Well, I would like to go to the mountains in the far north of Swedish Lapland. My family is Swedish and I do go to the north of Sweden for a week every year, but there’s so much of it, there is always a further north that I don’t ever have time to go to. Here in the short summer of the Midnight Sun I might for the first time see Ranunculus glacialis on the edge of the snow-line, with the reindeer herds browsing somewhere below me, and I’d feel content. But of course I am romanticising. I don’t really care if I never get there. The mystery of nature also lies, a few yards from my home, in the rainy impenetrable bramble-thicket on the banks of the railway line.
08. Each blogger has gained their own insight into writing a blog. What
have you learned that you would like to share with other bloggers?
The blog is a public form but it is also a private one. Try to take risks and surprise yourself and express yourself. Try to find out something new and find a way of writing about it. Because after all, you will not interest others if you don’t interest yourself.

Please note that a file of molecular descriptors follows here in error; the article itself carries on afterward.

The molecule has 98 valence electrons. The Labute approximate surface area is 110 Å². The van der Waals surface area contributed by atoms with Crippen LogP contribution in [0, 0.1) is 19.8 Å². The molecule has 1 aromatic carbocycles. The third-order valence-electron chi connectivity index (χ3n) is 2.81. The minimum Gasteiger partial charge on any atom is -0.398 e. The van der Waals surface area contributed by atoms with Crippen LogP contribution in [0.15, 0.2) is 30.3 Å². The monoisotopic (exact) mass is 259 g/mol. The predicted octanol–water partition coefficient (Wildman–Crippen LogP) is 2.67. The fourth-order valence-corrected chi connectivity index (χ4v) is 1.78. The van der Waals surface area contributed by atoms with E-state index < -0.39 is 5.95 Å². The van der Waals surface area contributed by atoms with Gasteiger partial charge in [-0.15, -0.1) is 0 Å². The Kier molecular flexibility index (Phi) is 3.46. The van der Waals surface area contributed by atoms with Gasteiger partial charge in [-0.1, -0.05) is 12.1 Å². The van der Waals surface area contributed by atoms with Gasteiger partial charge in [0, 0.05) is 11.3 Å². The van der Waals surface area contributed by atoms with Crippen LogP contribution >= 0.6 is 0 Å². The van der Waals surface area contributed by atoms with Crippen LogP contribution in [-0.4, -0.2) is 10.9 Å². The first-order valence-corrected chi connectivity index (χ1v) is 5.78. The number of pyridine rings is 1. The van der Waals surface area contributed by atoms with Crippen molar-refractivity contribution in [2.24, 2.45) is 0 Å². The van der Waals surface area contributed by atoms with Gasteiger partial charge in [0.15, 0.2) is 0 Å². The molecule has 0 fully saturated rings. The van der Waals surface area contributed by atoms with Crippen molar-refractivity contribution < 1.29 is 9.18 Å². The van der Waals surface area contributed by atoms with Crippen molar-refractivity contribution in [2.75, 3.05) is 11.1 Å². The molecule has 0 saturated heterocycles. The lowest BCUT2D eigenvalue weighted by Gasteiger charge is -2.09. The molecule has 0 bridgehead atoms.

09. Where can our readers find you? Give us the name and a link to your
blog. If you have more than one to share, we would all like that too.
My blog is http://michaelpeverett.blogspot.com. There’s an index to all the plants I’ve written about in the right-hand column.
10. Is there anything we have not discussed that you would like to add?
No, I am keen to be writing something else now! – but thank you for inviting me to interview, and I hope you have a lot of success with Nature Center magazine.
Thank you, Michael. It is obvious that you have a deep affection for your place in the world. You are also open to feeling affection for new places. It is time now for us to visit your blog to see what you are sharing today..
Do you write a nature related blog and you'd like to be interviewed by Nature Center Magazine? Click the link and let us know who you are and that you'd like to be featured in a Nature Walk: Interview Me.